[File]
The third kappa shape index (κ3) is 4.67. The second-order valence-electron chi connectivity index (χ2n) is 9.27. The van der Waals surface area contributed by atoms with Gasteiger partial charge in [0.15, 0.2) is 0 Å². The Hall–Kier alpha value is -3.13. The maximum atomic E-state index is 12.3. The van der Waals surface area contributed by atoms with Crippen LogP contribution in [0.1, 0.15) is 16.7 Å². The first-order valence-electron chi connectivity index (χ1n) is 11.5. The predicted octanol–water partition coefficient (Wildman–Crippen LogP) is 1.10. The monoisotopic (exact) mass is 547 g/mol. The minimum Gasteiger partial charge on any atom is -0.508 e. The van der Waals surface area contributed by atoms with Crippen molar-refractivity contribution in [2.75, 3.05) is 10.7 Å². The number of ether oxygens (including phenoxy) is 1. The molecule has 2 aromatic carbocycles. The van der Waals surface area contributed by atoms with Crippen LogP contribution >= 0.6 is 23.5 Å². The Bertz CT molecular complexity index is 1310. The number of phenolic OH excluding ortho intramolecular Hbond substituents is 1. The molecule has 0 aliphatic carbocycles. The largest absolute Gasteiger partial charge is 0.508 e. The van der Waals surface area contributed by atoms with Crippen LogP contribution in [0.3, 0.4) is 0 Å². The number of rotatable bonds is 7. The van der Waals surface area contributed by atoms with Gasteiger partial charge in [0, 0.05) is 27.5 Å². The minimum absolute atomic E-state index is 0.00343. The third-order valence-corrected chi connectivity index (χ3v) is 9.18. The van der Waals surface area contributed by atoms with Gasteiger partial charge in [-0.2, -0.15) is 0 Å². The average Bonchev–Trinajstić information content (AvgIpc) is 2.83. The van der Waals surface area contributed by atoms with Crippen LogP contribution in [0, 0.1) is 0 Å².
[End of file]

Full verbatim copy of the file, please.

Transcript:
The third kappa shape index (κ3) is 4.67. The second-order valence-electron chi connectivity index (χ2n) is 9.27. The van der Waals surface area contributed by atoms with Gasteiger partial charge in [0.15, 0.2) is 0 Å². The Hall–Kier alpha value is -3.13. The maximum atomic E-state index is 12.3. The van der Waals surface area contributed by atoms with Crippen LogP contribution in [0.1, 0.15) is 16.7 Å². The first-order valence-electron chi connectivity index (χ1n) is 11.5. The predicted octanol–water partition coefficient (Wildman–Crippen LogP) is 1.10. The monoisotopic (exact) mass is 547 g/mol. The minimum Gasteiger partial charge on any atom is -0.508 e. The van der Waals surface area contributed by atoms with Crippen molar-refractivity contribution in [2.75, 3.05) is 10.7 Å². The number of ether oxygens (including phenoxy) is 1. The molecule has 2 aromatic carbocycles. The van der Waals surface area contributed by atoms with Crippen LogP contribution >= 0.6 is 23.5 Å². The Bertz CT molecular complexity index is 1310. The number of phenolic OH excluding ortho intramolecular Hbond substituents is 1. The molecule has 0 aliphatic carbocycles. The largest absolute Gasteiger partial charge is 0.508 e. The van der Waals surface area contributed by atoms with Crippen LogP contribution in [0.3, 0.4) is 0 Å². The number of rotatable bonds is 7. The van der Waals surface area contributed by atoms with Gasteiger partial charge in [0, 0.05) is 27.5 Å². The minimum absolute atomic E-state index is 0.00343. The third-order valence-corrected chi connectivity index (χ3v) is 9.18. The van der Waals surface area contributed by atoms with Gasteiger partial charge in [-0.2, -0.15) is 0 Å². The average Bonchev–Trinajstić information content (AvgIpc) is 2.83. The van der Waals surface area contributed by atoms with Crippen LogP contribution in [0, 0.1) is 0 Å².